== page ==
RB: When I tell people what I have been reading, the word ‘genocide’ certainly stimulates a glazed, almost pained look, “Oh.” It seems to be a conversation stopper.

SP: That’s true. That’s why I was so quick to say that the book is much more about American foreign policy. I want there to be a public splash around the book. The systemic effect that you are describing will come, if it comes. I can hope that it comes, and this book will have a shelf life, I certainly agree. But the more people read this book and the more there is a sense of snob factor around having this book even if they don’t read it, the more—apart from whether a president says, “I believe in the moral argument and in the enlightened self-interest argument.”—that they will in the spirit of covering their asses want to not end up in a book like this, someday. If the book languishes in libraries and is read by graduate students that’s great. But what it won’t do is have its own footstep effect for officials within the government. Either because moral discourse is unfashionable or because enlightened self-interest is a long-term proposition and therefore hard to get a short-term institution like the Congress or the Executive to mobilize around. There could just be that, “I don’t want to go down as the person who allowed that or who shut it down.” And indeed, one of the lessons of the book is a doable one even when we are fighting a war on terrorism, which is: don’t make our response all or nothing. Let’s open up the tool kit and think about the things that are relatively cost-free to us.

RB: Like the instance you cite in Rwanda where a phone call to a hotel seems to have saved some lives…

SP: Exactly. So that’s why I want people to read it.

RB: Has anyone taken exception to your thesis that, in fact, U.S. policy succeeded, that it is one of non-engagement?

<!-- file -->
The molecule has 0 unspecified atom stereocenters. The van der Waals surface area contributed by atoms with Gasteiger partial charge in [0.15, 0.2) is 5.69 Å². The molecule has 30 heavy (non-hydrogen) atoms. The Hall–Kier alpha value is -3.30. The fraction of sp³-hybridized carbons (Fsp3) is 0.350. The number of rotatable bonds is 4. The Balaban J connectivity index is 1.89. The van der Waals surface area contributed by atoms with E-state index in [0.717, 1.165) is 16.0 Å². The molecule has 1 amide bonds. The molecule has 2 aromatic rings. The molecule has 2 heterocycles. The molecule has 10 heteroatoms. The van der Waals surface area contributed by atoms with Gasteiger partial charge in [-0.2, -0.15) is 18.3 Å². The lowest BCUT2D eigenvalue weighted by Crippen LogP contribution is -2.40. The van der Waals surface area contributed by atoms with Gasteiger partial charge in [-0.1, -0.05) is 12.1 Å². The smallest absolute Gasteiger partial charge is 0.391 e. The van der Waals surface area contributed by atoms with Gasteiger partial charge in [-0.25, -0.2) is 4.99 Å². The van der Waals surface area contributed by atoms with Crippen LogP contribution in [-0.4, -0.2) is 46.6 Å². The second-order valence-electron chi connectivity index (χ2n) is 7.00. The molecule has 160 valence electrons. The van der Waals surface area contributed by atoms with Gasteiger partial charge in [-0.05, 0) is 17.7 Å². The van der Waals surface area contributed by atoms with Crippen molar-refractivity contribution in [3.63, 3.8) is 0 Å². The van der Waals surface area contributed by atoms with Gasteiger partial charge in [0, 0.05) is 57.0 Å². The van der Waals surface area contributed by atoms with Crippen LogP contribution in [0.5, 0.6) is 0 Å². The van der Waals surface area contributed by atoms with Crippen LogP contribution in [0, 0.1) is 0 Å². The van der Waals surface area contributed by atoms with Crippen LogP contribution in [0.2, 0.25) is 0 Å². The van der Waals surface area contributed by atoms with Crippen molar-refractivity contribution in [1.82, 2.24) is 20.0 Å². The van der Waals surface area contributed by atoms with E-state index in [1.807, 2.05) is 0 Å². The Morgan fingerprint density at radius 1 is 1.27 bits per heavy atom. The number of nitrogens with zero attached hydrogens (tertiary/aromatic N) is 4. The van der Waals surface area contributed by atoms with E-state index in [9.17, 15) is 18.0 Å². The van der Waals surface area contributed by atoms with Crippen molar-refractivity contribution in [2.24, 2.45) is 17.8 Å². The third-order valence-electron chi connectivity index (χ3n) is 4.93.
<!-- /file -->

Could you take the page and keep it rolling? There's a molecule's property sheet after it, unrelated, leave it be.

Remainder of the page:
power3 Samantha Power SP: Not to my knowledge. I’m sure there are people out there grumbling about the book. It’s hard because the record is so overwhelming. People who know government know that I am right about that, in that if you don’t lead on genocide, if the president doesn’t say it’s a priority and make public speeches and do contingency military planning, then the inertia and the denial and the costs prevail. Inevitably it’s over-determined. Throw in the journalists and the public and all the other people who aren’t drawing attention to—my major criticisms come from the Chomsky Left—people who criticize me, “I’m surprised that you are surprised. How could you write about America allowing genocide when America commits genocide? How could you think the Americans could ever do any good?” I say look, “Where we differ is that I take the system as it is and I agree that there is a serious postmodern demolition of the system that can be done—it just isn’t mine and you have done it. Frankly, it hasn’t done any good as far as I can tell. It might make us a little more sensitive to power structures and so on. But the system is what it is."

RB: What is the Chomskyite definition of genocide that would apply to America in the 20th century?

SP: I would think Vietnam, if you look at the genocide convention—I don’t know. Broadly speaking, they are saying America’s hands are soiled, that’s the story of the 20th century. But my point is that the system is what it is and you can hope for enlightened leadership and hope for presidential epiphany or the long term strategic approach. Or you can acknowledge that system is structured in this fashion and it does work and is responsive to political constituencies who are loud and can create the impression of cost. Ultimately it’s not just a book about failure. You see why the tribunals came into being. You can see why we got the intervention in Bosnia. It’s because people took the system as fixed and worked within it. I am all for changing the system and having a United Nations that has a mind and a bank account and an army of its own, but we are not close to that happening. In the meantime, I don’t want the Burundians to die. I’m not sure what people on the left would do about the Burundians.